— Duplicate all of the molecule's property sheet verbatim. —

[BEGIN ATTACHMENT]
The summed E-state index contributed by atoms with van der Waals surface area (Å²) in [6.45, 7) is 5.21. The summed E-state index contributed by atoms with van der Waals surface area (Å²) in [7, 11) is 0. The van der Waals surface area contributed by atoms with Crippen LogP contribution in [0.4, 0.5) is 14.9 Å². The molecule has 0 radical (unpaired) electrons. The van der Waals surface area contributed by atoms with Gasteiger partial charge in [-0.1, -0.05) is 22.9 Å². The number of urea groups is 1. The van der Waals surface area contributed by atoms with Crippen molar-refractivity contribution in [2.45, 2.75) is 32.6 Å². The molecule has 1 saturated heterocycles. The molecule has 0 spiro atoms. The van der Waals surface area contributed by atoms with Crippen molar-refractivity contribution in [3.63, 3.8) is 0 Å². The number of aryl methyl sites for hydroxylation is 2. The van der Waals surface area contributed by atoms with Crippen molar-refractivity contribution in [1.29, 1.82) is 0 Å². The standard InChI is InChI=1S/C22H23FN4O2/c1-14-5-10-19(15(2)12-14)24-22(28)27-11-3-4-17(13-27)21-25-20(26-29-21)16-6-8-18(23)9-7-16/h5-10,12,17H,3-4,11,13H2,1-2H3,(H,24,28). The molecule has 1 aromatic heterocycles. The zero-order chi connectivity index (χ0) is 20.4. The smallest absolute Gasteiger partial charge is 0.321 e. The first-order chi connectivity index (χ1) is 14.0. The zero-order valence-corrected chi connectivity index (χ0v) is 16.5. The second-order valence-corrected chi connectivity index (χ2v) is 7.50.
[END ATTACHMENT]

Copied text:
The summed E-state index contributed by atoms with van der Waals surface area (Å²) in [6.45, 7) is 5.21. The summed E-state index contributed by atoms with van der Waals surface area (Å²) in [7, 11) is 0. The van der Waals surface area contributed by atoms with Crippen LogP contribution in [0.4, 0.5) is 14.9 Å². The molecule has 0 radical (unpaired) electrons. The van der Waals surface area contributed by atoms with Gasteiger partial charge in [-0.1, -0.05) is 22.9 Å². The number of urea groups is 1. The van der Waals surface area contributed by atoms with Crippen molar-refractivity contribution in [2.45, 2.75) is 32.6 Å². The molecule has 1 saturated heterocycles. The molecule has 0 spiro atoms. The van der Waals surface area contributed by atoms with Crippen molar-refractivity contribution in [3.63, 3.8) is 0 Å². The number of aryl methyl sites for hydroxylation is 2. The van der Waals surface area contributed by atoms with Crippen molar-refractivity contribution in [1.29, 1.82) is 0 Å². The standard InChI is InChI=1S/C22H23FN4O2/c1-14-5-10-19(15(2)12-14)24-22(28)27-11-3-4-17(13-27)21-25-20(26-29-21)16-6-8-18(23)9-7-16/h5-10,12,17H,3-4,11,13H2,1-2H3,(H,24,28). The molecule has 1 aromatic heterocycles. The zero-order chi connectivity index (χ0) is 20.4. The smallest absolute Gasteiger partial charge is 0.321 e. The first-order chi connectivity index (χ1) is 14.0. The zero-order valence-corrected chi connectivity index (χ0v) is 16.5. The second-order valence-corrected chi connectivity index (χ2v) is 7.50.